British Afternoon Tea
England's first tea drinking queen, Catherine of Braganza was an Portuguese princess who came to England with Charles II. She became his wife in 1662 and introduced this new fashionable drink which the English ladies soon adopted as their go-to beverage instead wine or ale - because they heated or stupefied their brains morning noon night.
Queen Catherine of England was the first person in history to enjoy a hot cup of tea on their birthday. The English poet Edmund Waller wrote about this special occasion with these lyrics: " Venus her myrtle, Phoebus has his bays;Tea both excels,which she vouchsafes to praise."With a population that grew from 3 million at the beginning of 17th century to 5 millions by its close, England in Queen Catherine’s time was both “pen and untamed” while enjoying the culture handed down from Elizabethans.
The queen's taste for rare and costly gifts may account for the Queen’s selection by directors of East India Company as a gift to the king in 1664. Records show that on July 1st, an order was given to have master attendant go board ships now arrived (from Baiilam,Java), enquire what rarities exist within their cargo including birds/beasts or other curiosities fit present His Majesty.Having acquainted the Court of Directors on Aug. 22 that the factors had, in every instance failed the East India Company by not providing what they required for -the Governor was convinced if they thought fit he could get them to provide some silver cases containing oil cinnamon and good tea,which he hoped would be acceptable.
The court approved this very well and on September 30th there is an entry in the general books:
Sundry accounts Oweth to John Stannion, Secy.
Presents-For a case containing six
China bottles headed with
silver............ £ 13.0.0
More for 2 lbs. 2 oz. of thea
for His Majesty ........ 4.5.0
It was in 1666 when the latest fashion trend arrived in England-tea drinking.The Dutch had been serving this form of entertainment at their court for some time, but it wasn't until Henry Bennet,Thomas Butler,Charles II's Secretary of State and Thomas Butler,Earl Of Ossory returned with an abundance from The Hague that everyone started taking notice! They brought back not only plenty supplies of tea--they also introduced new styles from the continent to learn how best serve these delicacies which were quickly becoming popular among both upper classes in Britain.The Netherlands were at the height of elegance in tea serving at this time, and every home with any consequence had its exclusive room.
Thanks to the imported Dutch teas given by their ladies, Lord Arlington and Lord Ossory were able not only introduced from Holland but also popularized a new drink that would soon become Britain's favorite: English tea.Tea was a luxury item in 18th century England. At the time Lord Arlington and Lord Ossory returned from their trip, the French historian Abbe Raynal (1713-1796 AD) informed us that tea had become popular among Londoners because it cost near £2 per pound,however its vogue at the British court attracted many ladies.Having first heard about the benefits of tea from the apothecary then, Pepys's wife later on in 1667 made some tea for herself. The next day he recorded that she seemed to be feeling better after drinking it.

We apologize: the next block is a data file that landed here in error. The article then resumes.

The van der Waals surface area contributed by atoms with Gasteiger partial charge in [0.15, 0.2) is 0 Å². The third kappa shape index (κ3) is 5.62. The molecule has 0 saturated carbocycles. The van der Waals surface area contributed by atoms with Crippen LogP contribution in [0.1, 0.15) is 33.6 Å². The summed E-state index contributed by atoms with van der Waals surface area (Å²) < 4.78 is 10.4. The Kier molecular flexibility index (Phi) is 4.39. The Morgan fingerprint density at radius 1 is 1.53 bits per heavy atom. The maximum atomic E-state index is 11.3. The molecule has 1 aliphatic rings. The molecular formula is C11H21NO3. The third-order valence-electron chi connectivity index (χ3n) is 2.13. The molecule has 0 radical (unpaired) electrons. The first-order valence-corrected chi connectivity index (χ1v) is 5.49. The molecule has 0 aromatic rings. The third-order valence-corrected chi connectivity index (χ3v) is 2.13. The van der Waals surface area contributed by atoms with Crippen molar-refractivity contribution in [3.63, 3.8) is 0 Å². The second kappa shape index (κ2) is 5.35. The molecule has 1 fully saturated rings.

The custom of afternoon tea as a meal and social event began with Anna Maria Stanhope,Duchess of Bedford (1783 - 1857 AD).She often experienced what was called “a sinking feeling” between lunchtime and dinner time.Thinking that sustenance might help her feel better,she began drinking teas around five o'clock in order prolong pleasure until eight of the dinner time,when they were usually served only light snacks such like cakes. This small eating habit of the afternoon tea became so beneficial for those who attended these gatherings at Belvoir Castle because it prolonged enjoyment by giving guests some warm tea and sweets such as small cakes,sandwiches of bread and butter,etc.
Anna introduced this practice to her summer residence and it became so successful that when the family returned in fall, Anna continued hosting teas. Other people caught on with inviting friends for walks through fields which were still present close by London at that time ( during Queen Victoria's day). It wasn't until middle- serpent nineteenth century late afternoon tea became established throughout England; however only among those who could afford these luxuries.The afternoon tea reception became one of the most popular traditions in British culture. It was introduced to Queen Victoria, who loved it so much that she started having these get togethers at her home Buckingham Palace starting 1865!
The traditional afternoon tea is served with a three-tiered cake stand and sandwiches with tea. There are also cookies for those who want some sweet treats in their meal! The variety of cakes will have you satisfied until dinner time rolls around.
By the time Queen Victoria died in 1901, tea was a staple of English life. A drink that the masses enjoyed,it became important to lower-class women who formed clubs and bonded over their shared love for this simple beverage in villages all across Britain,especially Wales.The women of these clubs would get together in the afternoon and share lea, gossip about their neighbors or give advice to others. When money was scarce they also shared responsibilities with one woman bringing tea another biscuits or teapot for everyone else!
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